Saturday, August 26, 2006

Last notes on Last Year

Performances and Collaborations: The Boiler Room – National All Media Improvisation Laboratory (Hobart, Australia) This is a laboratory set up by ex-pat Ryk Goddard. Improvisers from around Australia gathered to share up their practices by teaching workshops and performing in different configurations in curated performances. The most memorable performers for me were Ryk Goddard (physical theatre, text), Clare Bartholomew (clowning, comedy)and Tony Osborne(physical theatre, text) The most challenging situation for me in all of this was on the "Movement Night" curated by Ryk. It involved being placed behind a screen, sitting on a chair, atop a bench, back lit whilst two performers improvised in front of the screen. What made this deeply uncomfortable was that I had no way of reading the audience or the material being created by my 'collaborators'. So when the audience laughed I had no idea why or what I was doing was even being seen. I think I crawled out of the theatre that night. THROW disposable choreography @ the OT301, Amsterdam Dancers: Kristian Larsen, Sarah Sproull Sound Design: Kristian Larsen Sound Op: Andrew Foster Lights: Ellen Knopps The OT301 is a former film theatre that has been developed into a squat/ cultural centre. This was the host venue for my inauspicious 'European Premiere'.The audience was intimate – between 15 & 20. No reviewer was present. Marketing was a thumbnail image on a website accompanied by a few lines of text and an en masse email from Katie Duck to her contact list. I performed a solo approximately 20 minutes in duration using a sound collage made on cool edit pro.2 (using 'found' sound from NZ, Melbourne, Hobart, & Rotterdam)I can’t comment objectively on the quality of my own work save to say I have never performed to an audience in Europe before I was scared shitless. Ellen Knopp's lighting design and extraordinary timing combined with Andrew Fosters empathic sound mixing made this a survivable experience. This was followed by a 30 minute duet between Sarah Sproull and I. We'd decided that Sarah would begin in solo. I came in after 5 or so minutes with a performance energy residue from the solo I'd just done, but my energy was a total mismatch of what Sarah had set up. This made for an interesting and unusual chemistry. Under normal circumstances Sarah and I perform wild and irreverent improvisations. But there was more at stake for me and I was not feeling so playful so I found myself being less trusting. Again I feel I was carried through by the others on this one.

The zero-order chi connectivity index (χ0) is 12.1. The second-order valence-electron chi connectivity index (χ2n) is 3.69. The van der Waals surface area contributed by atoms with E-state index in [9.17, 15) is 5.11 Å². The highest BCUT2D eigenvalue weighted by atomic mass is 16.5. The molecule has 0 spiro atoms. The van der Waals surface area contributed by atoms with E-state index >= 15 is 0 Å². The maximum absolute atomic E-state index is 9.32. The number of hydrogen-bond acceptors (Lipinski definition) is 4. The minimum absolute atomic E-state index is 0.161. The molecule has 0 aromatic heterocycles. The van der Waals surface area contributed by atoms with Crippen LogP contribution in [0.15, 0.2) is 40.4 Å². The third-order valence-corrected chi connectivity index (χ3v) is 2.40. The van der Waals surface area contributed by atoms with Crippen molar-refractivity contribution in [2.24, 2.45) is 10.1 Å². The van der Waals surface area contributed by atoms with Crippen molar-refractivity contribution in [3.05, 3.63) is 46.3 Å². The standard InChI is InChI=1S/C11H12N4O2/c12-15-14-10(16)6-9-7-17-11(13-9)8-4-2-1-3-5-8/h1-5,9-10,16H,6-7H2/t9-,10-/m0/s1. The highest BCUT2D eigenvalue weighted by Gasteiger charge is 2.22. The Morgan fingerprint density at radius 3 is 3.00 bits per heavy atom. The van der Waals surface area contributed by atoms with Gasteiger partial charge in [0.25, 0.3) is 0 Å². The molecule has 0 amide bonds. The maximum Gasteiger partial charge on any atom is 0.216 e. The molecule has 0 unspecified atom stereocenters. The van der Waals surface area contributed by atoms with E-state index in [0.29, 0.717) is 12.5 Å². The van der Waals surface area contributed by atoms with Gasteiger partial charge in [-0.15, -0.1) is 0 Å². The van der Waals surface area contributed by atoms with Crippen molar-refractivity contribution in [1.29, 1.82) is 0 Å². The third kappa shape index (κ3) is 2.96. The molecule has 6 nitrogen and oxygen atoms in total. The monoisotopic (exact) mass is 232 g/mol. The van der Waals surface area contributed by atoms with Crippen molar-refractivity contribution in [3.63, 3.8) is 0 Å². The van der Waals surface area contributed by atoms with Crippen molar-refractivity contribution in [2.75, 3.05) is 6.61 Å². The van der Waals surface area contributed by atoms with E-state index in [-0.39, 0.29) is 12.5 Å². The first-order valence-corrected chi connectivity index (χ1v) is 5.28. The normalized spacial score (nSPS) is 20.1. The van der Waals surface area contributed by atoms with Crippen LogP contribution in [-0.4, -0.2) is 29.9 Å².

As Guest Artist with Magpie Music Dance Company @ the OT301, Amsterdam on Two Evenings What struck me from the outset was the family / rock band empathy that was prevalent in this groups chemistry. The pre-show warm ups were held at Katie’s apartment where she has a small studio. This involved people doing their own ballet barre, taking bath's(me - my back went into spasm for no apparent reason in Sylvain's class) drinking of wine, smoking of cigarettes, low conversation, stretching, massage, and generally relaxing pre-show. There is something to be learned here. The last night of Magpies 10 year Anniversary was a collaboration between the dancers and a punk band called ‘The Ex’ This band have been together for twenty years and have toured with Sonic Youth. Katie didn't really relax that night so she set up an improveography score whereby there were no more than 2 dancers on at any one time and they had a limited timespan to do their thing and get off. I tended to not stay on for a short burst then leave apologetically and felt like I got in the way.(Later when I met another Amsterdam based improviser - Lily Kiara she said that in that show my timing had been 'a bit predictable', thanks Lily). The band simply did not care who was on or off. “ALSO” @ Dans Centrum Jet, Brussels Dancers: Kristian Larsen, Claire O’Neill Musicians: Herman Martin & Sam Gyselbrecht